COME AS YOU ARE: Mental Health Care (and drug treatment) Prop C style

Make a left from Harrison onto Merlin Street in San Francisco’s South of Market neighborhood and you enter another world. Past two low-slung, industrial buildings and under a noisy freeway is a scene that has come to define San Francisco: Tents line the sidewalks, and a collection of household items tumble out onto the street. There are cardboard boxes, coolers, overflowing garbage bags, containers of food, grills, chairs, and a pile of bicycles. A huge clock is attached to a chain-link fence and on top of it sits a red toy truck. A makeshift clothesline dries shirts and pants in the dusty air. An elderly man sits in a wheelchair. Parked on the street is a black pick-up truck and several large, rusting RVs. Merlin Street is a mini homeless community just one block from luxury condos that cost millions. The streets of San Francisco tell a brutal story of wealth, poverty, and the pursuit of profit over the housing needs of human beings. 

Thanks to the advocacy of the Coalition on Homelessness which worked to pass Proposition C, a low-threshold drop-in harm reduction mental health center operated by the Harm Reduction Therapy Center (HRTC) will soon open to serve the homeless folks living on Merlin. While HRTC does not have Prop C funding yet, it has managed to secure a site in SOMA. While there will be a competitive process to decide who gets the funding, the hope that Prop C funding will be secured provided the final impetus to open the site, which is a dream come true for HRTC’s founders, Jeannie Little and Patt Denning. People in need of high quality therapy will be able to walk in and feel welcome.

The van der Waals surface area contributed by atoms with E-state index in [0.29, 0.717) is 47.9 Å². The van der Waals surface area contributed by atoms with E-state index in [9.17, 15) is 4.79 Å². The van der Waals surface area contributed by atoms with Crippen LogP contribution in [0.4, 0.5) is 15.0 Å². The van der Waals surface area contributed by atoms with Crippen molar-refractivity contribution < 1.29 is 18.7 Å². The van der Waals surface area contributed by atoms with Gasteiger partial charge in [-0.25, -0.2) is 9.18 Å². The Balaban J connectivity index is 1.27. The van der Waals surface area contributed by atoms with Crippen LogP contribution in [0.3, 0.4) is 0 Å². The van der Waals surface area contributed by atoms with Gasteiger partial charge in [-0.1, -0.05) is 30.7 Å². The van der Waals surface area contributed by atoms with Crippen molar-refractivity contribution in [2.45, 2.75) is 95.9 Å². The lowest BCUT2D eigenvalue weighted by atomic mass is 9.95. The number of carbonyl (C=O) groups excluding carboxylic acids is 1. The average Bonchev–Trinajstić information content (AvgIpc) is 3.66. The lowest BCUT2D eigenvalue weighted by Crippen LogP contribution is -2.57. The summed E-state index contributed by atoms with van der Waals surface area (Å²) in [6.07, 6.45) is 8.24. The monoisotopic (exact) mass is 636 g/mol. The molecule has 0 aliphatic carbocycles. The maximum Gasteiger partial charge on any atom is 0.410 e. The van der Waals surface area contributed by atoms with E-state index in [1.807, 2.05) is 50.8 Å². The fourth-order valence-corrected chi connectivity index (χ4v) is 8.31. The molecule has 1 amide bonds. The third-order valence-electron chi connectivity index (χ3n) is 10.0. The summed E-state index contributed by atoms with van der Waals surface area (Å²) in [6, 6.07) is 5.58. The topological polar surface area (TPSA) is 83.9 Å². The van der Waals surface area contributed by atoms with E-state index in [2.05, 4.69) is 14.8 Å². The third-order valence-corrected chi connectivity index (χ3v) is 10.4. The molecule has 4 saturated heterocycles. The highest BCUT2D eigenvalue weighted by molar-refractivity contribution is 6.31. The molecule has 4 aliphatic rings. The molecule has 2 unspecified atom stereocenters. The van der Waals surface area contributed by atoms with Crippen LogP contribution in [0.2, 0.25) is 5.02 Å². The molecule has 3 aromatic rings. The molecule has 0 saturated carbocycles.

HRTC’s harm reduction services coordinator, James Pollet, provided a tour of the cinder block building. From the outside, it looked like just another abandoned warehouse with a garage door next to an entrance with a locked iron gate.  But as I stepped inside, I saw a huge, modern space. I was immediately struck by the amount of light bouncing off the white walls from several skylights. Part café arthouse hangout, part living room, and part “maybe get some help because it looks like there are some therapy offices here” vibe, Merlin, as the staff like to call it, was welcoming and intriguing. Pollet, who is also an architect, used his skills to create a beautiful and inviting space, and installed acoustic panels that hang from the ceiling to dampen sound and create intimacy. In the main living room area large, comfortable couches and chairs rest on Persian rugs surrounded by lamps that spill butter-colored light. Around the perimeter are private therapy offices, meeting rooms, a kitchen, computer workstations, and an accessible bathroom. A second-floor mezzanine holds admininistration and harm reduction supply assembly spaces. Art is everywhere, murals are dreamed-of, and a timeline depicting the history of the harm reduction movement, HRTC, and its staff occupies an entire wall. Although the space is still under construction, it projects a sense of dignity, respect, freedom, and comfort.